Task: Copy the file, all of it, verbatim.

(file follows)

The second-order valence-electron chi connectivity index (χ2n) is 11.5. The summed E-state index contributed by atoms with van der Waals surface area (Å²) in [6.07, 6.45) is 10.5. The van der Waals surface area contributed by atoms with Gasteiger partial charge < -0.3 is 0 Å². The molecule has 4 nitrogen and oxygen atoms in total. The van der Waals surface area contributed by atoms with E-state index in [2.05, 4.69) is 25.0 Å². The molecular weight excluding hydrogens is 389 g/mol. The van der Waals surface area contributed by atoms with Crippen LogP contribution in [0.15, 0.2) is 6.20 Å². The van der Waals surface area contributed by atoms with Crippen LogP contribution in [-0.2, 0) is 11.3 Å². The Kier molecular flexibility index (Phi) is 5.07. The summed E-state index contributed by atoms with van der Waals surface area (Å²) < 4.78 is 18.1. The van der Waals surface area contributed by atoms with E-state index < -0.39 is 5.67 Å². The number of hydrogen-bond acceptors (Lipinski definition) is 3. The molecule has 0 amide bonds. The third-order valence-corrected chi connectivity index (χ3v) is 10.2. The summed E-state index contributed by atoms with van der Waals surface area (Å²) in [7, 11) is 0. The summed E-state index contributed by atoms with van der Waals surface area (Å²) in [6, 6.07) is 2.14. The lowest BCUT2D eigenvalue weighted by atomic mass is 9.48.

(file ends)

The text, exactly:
The second-order valence-electron chi connectivity index (χ2n) is 11.5. The summed E-state index contributed by atoms with van der Waals surface area (Å²) in [6.07, 6.45) is 10.5. The van der Waals surface area contributed by atoms with Gasteiger partial charge < -0.3 is 0 Å². The molecule has 4 nitrogen and oxygen atoms in total. The van der Waals surface area contributed by atoms with E-state index in [2.05, 4.69) is 25.0 Å². The molecular weight excluding hydrogens is 389 g/mol. The van der Waals surface area contributed by atoms with Crippen LogP contribution in [0.15, 0.2) is 6.20 Å². The van der Waals surface area contributed by atoms with Crippen LogP contribution in [-0.2, 0) is 11.3 Å². The Kier molecular flexibility index (Phi) is 5.07. The summed E-state index contributed by atoms with van der Waals surface area (Å²) < 4.78 is 18.1. The van der Waals surface area contributed by atoms with E-state index < -0.39 is 5.67 Å². The number of hydrogen-bond acceptors (Lipinski definition) is 3. The molecule has 0 amide bonds. The third-order valence-corrected chi connectivity index (χ3v) is 10.2. The summed E-state index contributed by atoms with van der Waals surface area (Å²) in [7, 11) is 0. The summed E-state index contributed by atoms with van der Waals surface area (Å²) in [6, 6.07) is 2.14. The lowest BCUT2D eigenvalue weighted by atomic mass is 9.48.